Dov S. Zakheim and Steve Bayme
November 13, 2013
In the 1950s, prime minister David Ben-Gurion queried 50 Jewish intellectuals worldwide as to whom they would define as a Jew. In the 1980s, Israeli religious parties wished to define who qualified as a rabbi in the Diaspora. By the 1990s, the question became who was a convert to Judaism in Israel.
Today a new low has been reached in this endless quest for conformity, as the Chief Rabbinate has rejected the testimony of American Orthodox rabbis concerning the singlehood and Jewish status of couples wishing to marry in Israel.
In particular, the Chief Rabbinate arrogantly dismissed a certification to this effect signed by the well-known New York City Orthodox rabbi, educator and pro-Israel activist, Rabbi Avi Weiss.
Throughout his career, Rabbi Weiss has vouched for the personal status of Jewish singles wishing to marry in Israel.
Shockingly, his name now no longer appears on a secret list of “approved rabbis” whose testimony regarding Jewish and single status are accepted by the Chief Rabbinate.
The end result is personal shock for a Jewishly-committed young couple, a potential rift in Israel’s relationship with world Jewry in general and American Jewry in particular, and yet another crisis of credibility for the integrity of the Chief Rabbinate as an official institution of the State of Israel.
At first glance, one might interpret this outrage as one more illustration of a growing “haredization” of Israeli society.
While this is certainly true, the actual context lies in the aftermath of the recent elections for the Chief Rabbinate.
Reportedly, Chief Rabbi David Lau owed his election to haredi (ultra-Orthodox) supporters, and now promises to apply their most stringent criteria to matters of personal status.
Indeed, he appears to have reached an agreement to that effect with Rabbi Avraham Sherman, the rabbinical appeals court judge who invalidated, on a retroactive basis, thousands of conversions carried out by the respected Rabbi Haim Druckman. The price of this latest capitulation to haredi extremism is the risk of forfeiting inclusivity for all Jews wishing to return to the Jewish homeland – the very rationale for Israel’s existence.
No specific reason was given for the rejection of Rabbi Weiss, notwithstanding his long record of service in the Orthodox rabbinate. Weiss does represent a moderate and progressive voice within American Orthodoxy, and has drawn considerable fire for establishing what he terms an “Open” Orthodox rabbinical school and a counterpart institution for the training of women religious leaders with the title of “Maharat.”
Needless to add, these expressions of an “open” and “modern” Orthodoxy are anathema to haredi forces, who have become increasingly less hesitant to stoop so low as to prevent born single Jews from marrying one another.
This highly offensive and divisive incident may, of course, be resolved expeditiously, assuming cooler heads will prevail. Nonetheless, the implications for Israeli society are consequential.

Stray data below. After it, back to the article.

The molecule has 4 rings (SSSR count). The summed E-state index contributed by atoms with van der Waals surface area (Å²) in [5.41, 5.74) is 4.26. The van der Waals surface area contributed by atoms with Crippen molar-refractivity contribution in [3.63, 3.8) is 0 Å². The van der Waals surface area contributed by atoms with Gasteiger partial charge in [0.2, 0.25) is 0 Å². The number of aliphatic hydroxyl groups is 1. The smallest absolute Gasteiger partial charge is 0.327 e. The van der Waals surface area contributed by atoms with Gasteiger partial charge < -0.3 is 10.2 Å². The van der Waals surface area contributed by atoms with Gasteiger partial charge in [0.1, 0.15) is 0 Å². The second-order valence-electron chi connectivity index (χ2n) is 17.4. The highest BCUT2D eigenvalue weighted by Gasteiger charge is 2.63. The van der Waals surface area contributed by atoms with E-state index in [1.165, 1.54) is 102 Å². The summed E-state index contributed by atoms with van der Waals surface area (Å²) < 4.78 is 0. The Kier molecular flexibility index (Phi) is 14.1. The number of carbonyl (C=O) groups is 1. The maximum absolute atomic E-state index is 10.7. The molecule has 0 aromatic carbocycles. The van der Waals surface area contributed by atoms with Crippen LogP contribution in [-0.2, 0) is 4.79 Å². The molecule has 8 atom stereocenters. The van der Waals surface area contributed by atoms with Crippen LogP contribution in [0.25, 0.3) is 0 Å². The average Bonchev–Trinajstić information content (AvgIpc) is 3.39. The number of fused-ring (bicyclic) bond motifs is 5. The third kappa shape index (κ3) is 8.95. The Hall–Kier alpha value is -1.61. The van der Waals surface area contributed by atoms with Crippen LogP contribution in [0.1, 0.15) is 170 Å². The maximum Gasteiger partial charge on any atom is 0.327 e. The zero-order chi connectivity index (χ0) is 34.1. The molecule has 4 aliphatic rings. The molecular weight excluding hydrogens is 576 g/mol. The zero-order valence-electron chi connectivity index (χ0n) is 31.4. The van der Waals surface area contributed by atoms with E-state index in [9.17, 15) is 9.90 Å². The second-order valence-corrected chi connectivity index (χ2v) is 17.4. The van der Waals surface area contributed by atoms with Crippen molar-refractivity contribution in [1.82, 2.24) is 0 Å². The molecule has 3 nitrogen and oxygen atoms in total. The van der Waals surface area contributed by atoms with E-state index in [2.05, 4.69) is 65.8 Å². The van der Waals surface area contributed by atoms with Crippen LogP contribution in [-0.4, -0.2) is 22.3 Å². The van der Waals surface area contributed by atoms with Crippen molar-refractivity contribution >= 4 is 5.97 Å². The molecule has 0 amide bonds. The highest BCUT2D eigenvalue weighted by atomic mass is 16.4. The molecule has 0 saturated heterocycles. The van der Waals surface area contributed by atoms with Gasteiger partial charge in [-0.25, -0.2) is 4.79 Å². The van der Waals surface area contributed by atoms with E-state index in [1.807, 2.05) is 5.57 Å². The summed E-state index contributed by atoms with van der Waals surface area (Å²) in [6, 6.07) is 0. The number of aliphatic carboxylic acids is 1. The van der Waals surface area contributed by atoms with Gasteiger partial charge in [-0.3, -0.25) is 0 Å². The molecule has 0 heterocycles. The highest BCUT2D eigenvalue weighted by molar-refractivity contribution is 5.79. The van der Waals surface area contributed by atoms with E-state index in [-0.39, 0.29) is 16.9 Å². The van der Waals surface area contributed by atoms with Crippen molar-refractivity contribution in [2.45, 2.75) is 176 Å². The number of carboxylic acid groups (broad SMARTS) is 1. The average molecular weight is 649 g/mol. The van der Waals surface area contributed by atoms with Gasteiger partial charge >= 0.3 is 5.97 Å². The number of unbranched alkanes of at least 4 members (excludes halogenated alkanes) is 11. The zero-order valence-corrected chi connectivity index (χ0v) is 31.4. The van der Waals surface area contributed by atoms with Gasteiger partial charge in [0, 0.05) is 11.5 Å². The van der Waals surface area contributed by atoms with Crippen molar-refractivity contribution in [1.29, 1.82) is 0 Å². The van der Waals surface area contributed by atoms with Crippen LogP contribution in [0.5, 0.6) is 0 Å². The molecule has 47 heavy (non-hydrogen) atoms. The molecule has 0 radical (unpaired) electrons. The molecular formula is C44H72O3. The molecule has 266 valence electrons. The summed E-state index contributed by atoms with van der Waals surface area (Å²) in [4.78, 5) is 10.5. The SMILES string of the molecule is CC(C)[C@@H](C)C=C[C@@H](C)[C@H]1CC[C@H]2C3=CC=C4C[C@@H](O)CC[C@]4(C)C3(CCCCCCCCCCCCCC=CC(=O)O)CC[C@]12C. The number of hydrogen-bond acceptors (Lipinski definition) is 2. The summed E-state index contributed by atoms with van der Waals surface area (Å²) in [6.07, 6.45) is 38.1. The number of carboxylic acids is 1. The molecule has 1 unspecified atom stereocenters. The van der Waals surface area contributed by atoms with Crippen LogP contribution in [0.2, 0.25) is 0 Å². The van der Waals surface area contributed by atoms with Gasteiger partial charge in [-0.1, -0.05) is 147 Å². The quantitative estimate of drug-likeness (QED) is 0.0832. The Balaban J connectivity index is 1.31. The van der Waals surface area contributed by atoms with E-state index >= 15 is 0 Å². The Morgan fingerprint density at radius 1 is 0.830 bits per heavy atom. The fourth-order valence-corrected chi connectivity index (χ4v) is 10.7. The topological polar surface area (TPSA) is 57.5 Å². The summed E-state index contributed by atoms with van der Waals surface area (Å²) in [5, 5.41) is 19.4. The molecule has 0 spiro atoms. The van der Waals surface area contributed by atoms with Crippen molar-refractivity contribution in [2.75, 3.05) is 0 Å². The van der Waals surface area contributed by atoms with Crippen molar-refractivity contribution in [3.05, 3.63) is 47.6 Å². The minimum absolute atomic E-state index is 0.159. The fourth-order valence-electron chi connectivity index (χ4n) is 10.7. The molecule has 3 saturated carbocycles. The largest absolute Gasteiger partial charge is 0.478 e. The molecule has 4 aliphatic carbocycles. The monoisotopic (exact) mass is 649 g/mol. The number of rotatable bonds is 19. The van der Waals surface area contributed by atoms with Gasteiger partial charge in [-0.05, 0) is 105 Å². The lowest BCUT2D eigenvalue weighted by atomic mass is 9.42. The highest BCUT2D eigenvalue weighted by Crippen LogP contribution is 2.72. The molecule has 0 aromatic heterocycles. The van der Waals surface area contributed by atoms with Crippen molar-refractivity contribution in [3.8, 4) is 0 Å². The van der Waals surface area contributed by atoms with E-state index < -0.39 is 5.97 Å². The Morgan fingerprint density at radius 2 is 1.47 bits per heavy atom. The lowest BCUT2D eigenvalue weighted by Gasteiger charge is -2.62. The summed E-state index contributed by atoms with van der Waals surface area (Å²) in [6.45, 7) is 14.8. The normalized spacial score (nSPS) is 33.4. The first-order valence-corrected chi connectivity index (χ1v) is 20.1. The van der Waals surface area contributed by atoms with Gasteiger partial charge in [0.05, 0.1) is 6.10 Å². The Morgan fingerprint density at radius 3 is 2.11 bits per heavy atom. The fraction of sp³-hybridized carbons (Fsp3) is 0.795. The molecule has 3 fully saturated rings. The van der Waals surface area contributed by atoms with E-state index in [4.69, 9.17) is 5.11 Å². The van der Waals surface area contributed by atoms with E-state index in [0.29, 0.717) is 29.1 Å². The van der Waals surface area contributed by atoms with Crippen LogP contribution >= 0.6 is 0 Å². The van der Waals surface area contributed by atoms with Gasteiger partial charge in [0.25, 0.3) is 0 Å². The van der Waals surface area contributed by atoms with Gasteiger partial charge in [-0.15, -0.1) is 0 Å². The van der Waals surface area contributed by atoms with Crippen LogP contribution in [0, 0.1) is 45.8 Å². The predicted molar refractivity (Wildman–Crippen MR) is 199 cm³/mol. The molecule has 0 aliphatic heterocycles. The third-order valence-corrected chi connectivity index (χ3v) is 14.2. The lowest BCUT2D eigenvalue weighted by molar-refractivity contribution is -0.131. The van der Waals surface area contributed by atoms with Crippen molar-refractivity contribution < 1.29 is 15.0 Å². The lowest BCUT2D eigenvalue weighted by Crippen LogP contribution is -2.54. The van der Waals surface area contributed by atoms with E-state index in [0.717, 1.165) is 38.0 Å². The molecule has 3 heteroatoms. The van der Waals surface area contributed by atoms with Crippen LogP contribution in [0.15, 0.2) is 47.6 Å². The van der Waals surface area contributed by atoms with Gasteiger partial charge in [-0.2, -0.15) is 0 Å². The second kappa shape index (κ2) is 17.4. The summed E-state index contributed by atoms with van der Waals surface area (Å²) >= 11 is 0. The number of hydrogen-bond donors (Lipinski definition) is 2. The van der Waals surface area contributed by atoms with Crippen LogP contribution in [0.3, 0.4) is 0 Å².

Haredi parties are now excluded from the governing coalition, and haredi society itself is undergoing crisis.
Haredi leaders, threatened by the specter of military conscription (or alternate service) and the economic necessity for their male followers to abandon the yeshivot and enter the workforce, fear the loss of influence and political power within Israeli society.
In that context, the Chief Rabbinate is mounting a lastditch effort to protect its monopoly over matters of personal status as the last redoubt of tangible haredi power.
It is the height of irony that a leading institution of religious Zionism, the Chief Rabbinate of the State of Israel, has fallen into the hands of non-Zionist haredi leaders over the past four decades. Rather than accept this status quo, however, the opportunity now exists for all those Jewish Israelis who care about their link to their co-religionists in the Diaspora to form a new social contract between the secular and religious elements of their society.
The Chief Rabbinate is rapidly losing its constituency, as few look to it for religious leadership and legitimation. The current governing coalition, consisting of secular and national religious parties – if it has the will to do so, and if it had the full support of Prime Minister Binyamin Netanyahu – could easily break the monopoly of the Chief Rabbinate over personal status issues.
Should those efforts succeed, Israel would be strengthened as a democracy in which the ethos of Judaism permeates Israeli society, but absent coercion of individuals to adhere to religious practices to which they object on grounds of conscience.
Put simply, there is likely to be greater respect for, and expression of, Judaic tradition if there are no laws mandating it.
In this debate over the meaning of a Jewish state, the voices of American Jewry must be heard and taken into account.
Delegitimation of American Jewry and its rabbis results in the weakening of the attachment of American Jewry to Israel, and attenuates its will to engage in pro-Israel advocacy.
That, in turn, could do longterm damage to the special relationship between the US and Israel.
In other words, diminished American Jewish attachment to Israel could be harmful to Israeli security.
No less importantly, Israel was established as the state of the Jewish people. Efforts to divide Jewry, which the actions of the Chief Rabbinate in delegitimating the personal status of American Jews may clearly bring about, risk undermining Israel’s very raison d’être – the return of the Jews as a people to homeland and sovereignty. In other words, the stakes couldn’t be higher.
Dov Zakheim and Steven Bayme serve, respectively, as chairman and director of AJC’s William Petschek Contemporary Jewish Life Commission (www.ajc.org).